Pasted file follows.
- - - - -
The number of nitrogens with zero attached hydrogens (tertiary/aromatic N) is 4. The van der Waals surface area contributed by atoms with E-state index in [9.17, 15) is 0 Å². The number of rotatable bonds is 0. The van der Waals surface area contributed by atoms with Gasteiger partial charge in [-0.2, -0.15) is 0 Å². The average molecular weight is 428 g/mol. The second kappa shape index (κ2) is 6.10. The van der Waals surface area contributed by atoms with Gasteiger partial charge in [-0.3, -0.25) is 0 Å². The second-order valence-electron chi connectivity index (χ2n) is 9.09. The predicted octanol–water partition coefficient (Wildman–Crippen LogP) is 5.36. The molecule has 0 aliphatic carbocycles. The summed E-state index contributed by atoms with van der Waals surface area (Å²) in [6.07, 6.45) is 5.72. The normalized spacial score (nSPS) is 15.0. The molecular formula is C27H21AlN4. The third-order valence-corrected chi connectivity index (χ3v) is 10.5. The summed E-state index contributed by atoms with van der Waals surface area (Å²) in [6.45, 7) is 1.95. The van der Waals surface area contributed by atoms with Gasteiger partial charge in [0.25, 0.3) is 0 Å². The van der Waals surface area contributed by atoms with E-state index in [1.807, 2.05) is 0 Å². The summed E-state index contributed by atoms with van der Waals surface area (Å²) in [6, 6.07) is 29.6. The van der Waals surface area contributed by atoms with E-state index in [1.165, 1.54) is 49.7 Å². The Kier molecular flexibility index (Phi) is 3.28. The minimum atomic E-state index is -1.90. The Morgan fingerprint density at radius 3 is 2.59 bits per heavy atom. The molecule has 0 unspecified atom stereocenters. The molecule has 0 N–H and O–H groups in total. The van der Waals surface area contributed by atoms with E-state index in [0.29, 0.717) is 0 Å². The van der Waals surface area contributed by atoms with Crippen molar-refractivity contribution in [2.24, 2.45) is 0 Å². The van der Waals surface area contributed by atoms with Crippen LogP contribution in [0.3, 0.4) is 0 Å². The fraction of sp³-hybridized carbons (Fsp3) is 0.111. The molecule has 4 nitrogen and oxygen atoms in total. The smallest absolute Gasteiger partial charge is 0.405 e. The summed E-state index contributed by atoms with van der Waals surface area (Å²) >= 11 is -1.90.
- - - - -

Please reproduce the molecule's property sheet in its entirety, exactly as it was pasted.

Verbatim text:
The number of nitrogens with zero attached hydrogens (tertiary/aromatic N) is 4. The van der Waals surface area contributed by atoms with E-state index in [9.17, 15) is 0 Å². The number of rotatable bonds is 0. The van der Waals surface area contributed by atoms with Gasteiger partial charge in [-0.2, -0.15) is 0 Å². The average molecular weight is 428 g/mol. The second kappa shape index (κ2) is 6.10. The van der Waals surface area contributed by atoms with Gasteiger partial charge in [-0.3, -0.25) is 0 Å². The second-order valence-electron chi connectivity index (χ2n) is 9.09. The predicted octanol–water partition coefficient (Wildman–Crippen LogP) is 5.36. The molecule has 0 aliphatic carbocycles. The summed E-state index contributed by atoms with van der Waals surface area (Å²) in [6.07, 6.45) is 5.72. The normalized spacial score (nSPS) is 15.0. The molecular formula is C27H21AlN4. The third-order valence-corrected chi connectivity index (χ3v) is 10.5. The summed E-state index contributed by atoms with van der Waals surface area (Å²) in [6.45, 7) is 1.95. The van der Waals surface area contributed by atoms with Gasteiger partial charge in [0.25, 0.3) is 0 Å². The van der Waals surface area contributed by atoms with E-state index in [1.807, 2.05) is 0 Å². The summed E-state index contributed by atoms with van der Waals surface area (Å²) in [6, 6.07) is 29.6. The van der Waals surface area contributed by atoms with E-state index in [1.165, 1.54) is 49.7 Å². The Kier molecular flexibility index (Phi) is 3.28. The minimum atomic E-state index is -1.90. The Morgan fingerprint density at radius 3 is 2.59 bits per heavy atom. The molecule has 0 unspecified atom stereocenters. The molecule has 0 N–H and O–H groups in total. The van der Waals surface area contributed by atoms with E-state index in [0.29, 0.717) is 0 Å². The van der Waals surface area contributed by atoms with Crippen molar-refractivity contribution in [2.24, 2.45) is 0 Å². The van der Waals surface area contributed by atoms with Crippen LogP contribution in [0.3, 0.4) is 0 Å². The fraction of sp³-hybridized carbons (Fsp3) is 0.111. The molecule has 4 nitrogen and oxygen atoms in total. The smallest absolute Gasteiger partial charge is 0.405 e. The summed E-state index contributed by atoms with van der Waals surface area (Å²) >= 11 is -1.90.